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Lies and Statistics.

THE RELEASE OF THE 2000-01 Arkansas Benchmark Exam results showed that some of the most advanced fourth- and eighth-grade students in Arkansas are enrolled in some of the smallest school districts.

For instance, 89 percent of the fourth-graders in Kingston School District (enrollment: 220) proved they were working at or above their grade level in literacy. And 92 percent of the fourth-graders at Deer School District (255 students) were at or above grade level in math.

In fact, of the 17 individual school districts that ranked in the top five for achievement in either math or literacy at the fourth- or eighth-grade level, all but One -- Greenwood School District, enrollment 3,166 -- were smaller than the state average of 1,444. And only one more, Mountain View with 1,221 students, was anywhere near the average. Most had 200-400 students.

Yes, small school districts have proven that they can turn out better-prepared students than the large districts. Since this fact is the only argument I have yet heard against widespread administrative consolidation of the 310 school districts in the state, I thought I'd give credit Where it's due. And then I thought I'd debunk the argument completely.

You see, the worst-performing schools on the list are just as likely to be small districts. For instance, at Parkin (433 students), not a single fourth-grader tested at the fourth-grade level in math or literacy. Of the 13 school districts that were in the bottom five for achievement in either math or literacy at the fourth- or eighth-grade level, all but one--Helena-West Helena, 3,675 students -- were smaller-than-average districts.

(A legislative audit report issued last month on the Helena-West Helena district found quite a lot of questionable management practices. The $100,000 it spent last year. on travel for its administrators and school board members apparently didn't translate into effective instruction for its students.)

Those vested interests (i.e., school administrators and school board members) who are desperately seeking to justify our state's ridiculously wasteful and top-heavy educational system might argue that some school districts perform well because they have such fine administrators. I haven't actually heard that argument from anyone, but I can debunk it before it crops up. And I don't have to look very far.

At Jefferson Elementary School, 64 percent of fourth-graders were proficient or advanced in math, and 97 percent were proficient or advanced in literacy. Meanwhile, at Stephens Elementary, none of the kids reached the fourth-grade level in math, and only 6 percent were proficient in literacy.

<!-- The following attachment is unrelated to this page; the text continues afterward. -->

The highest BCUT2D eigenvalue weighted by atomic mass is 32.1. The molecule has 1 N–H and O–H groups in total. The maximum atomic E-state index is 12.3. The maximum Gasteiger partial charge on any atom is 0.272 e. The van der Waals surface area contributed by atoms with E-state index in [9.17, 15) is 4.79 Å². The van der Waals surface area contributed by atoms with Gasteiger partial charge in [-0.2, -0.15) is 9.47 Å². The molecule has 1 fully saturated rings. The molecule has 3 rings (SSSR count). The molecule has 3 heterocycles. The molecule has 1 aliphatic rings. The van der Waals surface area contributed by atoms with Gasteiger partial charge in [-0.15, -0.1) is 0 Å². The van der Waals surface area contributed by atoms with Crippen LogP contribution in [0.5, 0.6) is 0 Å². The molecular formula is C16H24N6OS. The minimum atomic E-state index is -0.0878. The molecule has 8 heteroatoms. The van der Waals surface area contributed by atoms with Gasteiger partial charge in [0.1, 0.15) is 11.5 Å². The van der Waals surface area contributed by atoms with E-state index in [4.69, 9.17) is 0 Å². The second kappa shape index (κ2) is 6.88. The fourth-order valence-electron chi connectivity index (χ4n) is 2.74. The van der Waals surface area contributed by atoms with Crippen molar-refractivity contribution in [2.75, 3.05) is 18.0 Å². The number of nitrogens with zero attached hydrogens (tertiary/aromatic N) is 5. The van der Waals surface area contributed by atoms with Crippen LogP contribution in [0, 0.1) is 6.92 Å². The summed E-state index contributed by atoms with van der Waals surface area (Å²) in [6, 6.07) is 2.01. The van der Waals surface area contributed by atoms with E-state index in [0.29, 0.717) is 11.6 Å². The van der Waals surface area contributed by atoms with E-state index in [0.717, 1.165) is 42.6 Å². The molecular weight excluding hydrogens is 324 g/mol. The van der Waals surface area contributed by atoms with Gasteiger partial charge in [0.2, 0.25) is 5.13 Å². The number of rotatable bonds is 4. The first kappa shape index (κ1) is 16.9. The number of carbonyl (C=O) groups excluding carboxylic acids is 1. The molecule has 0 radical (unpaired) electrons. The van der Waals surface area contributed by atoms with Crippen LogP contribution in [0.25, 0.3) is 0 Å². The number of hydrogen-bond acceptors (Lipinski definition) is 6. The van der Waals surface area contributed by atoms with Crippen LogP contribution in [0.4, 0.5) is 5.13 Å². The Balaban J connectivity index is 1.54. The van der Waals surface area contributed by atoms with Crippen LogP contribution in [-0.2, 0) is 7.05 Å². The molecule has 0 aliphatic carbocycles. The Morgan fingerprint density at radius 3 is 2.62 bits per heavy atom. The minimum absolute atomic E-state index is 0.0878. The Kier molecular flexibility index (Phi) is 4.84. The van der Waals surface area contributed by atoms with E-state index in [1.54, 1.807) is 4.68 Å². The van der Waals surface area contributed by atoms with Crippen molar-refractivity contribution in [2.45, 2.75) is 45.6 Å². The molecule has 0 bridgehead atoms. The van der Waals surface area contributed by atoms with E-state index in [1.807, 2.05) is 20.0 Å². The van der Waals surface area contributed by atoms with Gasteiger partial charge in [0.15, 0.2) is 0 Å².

Both schools are in the Little Rock School District, so the size of the district is identical in both cases. The same administration that takes credit for Jefferson must take the blame for Stephens. Little Rock is the largest district in the state, yet it can succeed, and it can fail -- just like small districts.

What the Benchmark results show, beyond any argument, is that the size of the school district has virtually nothing to do with the performance of the children. What counts is the principal, the teachers, the students and their parents. The rest is academic.

My son was one of those fourth-graders who took the Benchmark test last spring. I want to congratulate his teachers at Lakewood Elementary School, Angie Colclasure and Michael Stone, for turning out the most proficient fourth-graders in the North Little Rock School District. Stone who taught math skills, achieved proficiency in 75 percent of the students -- and it was his first year of teaching. Imagine what he'll be able to do with a few years of experience under his belt. (I can tell you that he already has a reputation for being strict.)

Stone and Colclasure have to share the credit with the teachers who had those kids from kindergarten through third grade. No wonder enrollment is up more than 7 percent at Lakewood this year.

I read that Lynn Cheney, wife Vice President Dick Cheney, said the whole world mispronounces their last name. It should be CHEE-ney, she said, not CHAY-ney.

I know just how, she feels. My last name is pronounced MOR-itz, almost like Morris, yet most people assume it is Muh-RITZ, like the old Cafe St. Moritz. I've been called worse. Much worse.

Gwen Moritz is editor of Arkansas Business. E-mail her at gmoritz@abpg.
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Title Annotation:Benchmark Exam in Arkansas
Comment:Lies and Statistics.(Benchmark Exam in Arkansas)
Publication:Arkansas Business
Article Type:Brief Article
Geographic Code:1U7AR
Date:Sep 24, 2001
Previous Article:LETTER.
Next Article:A Year From Now?

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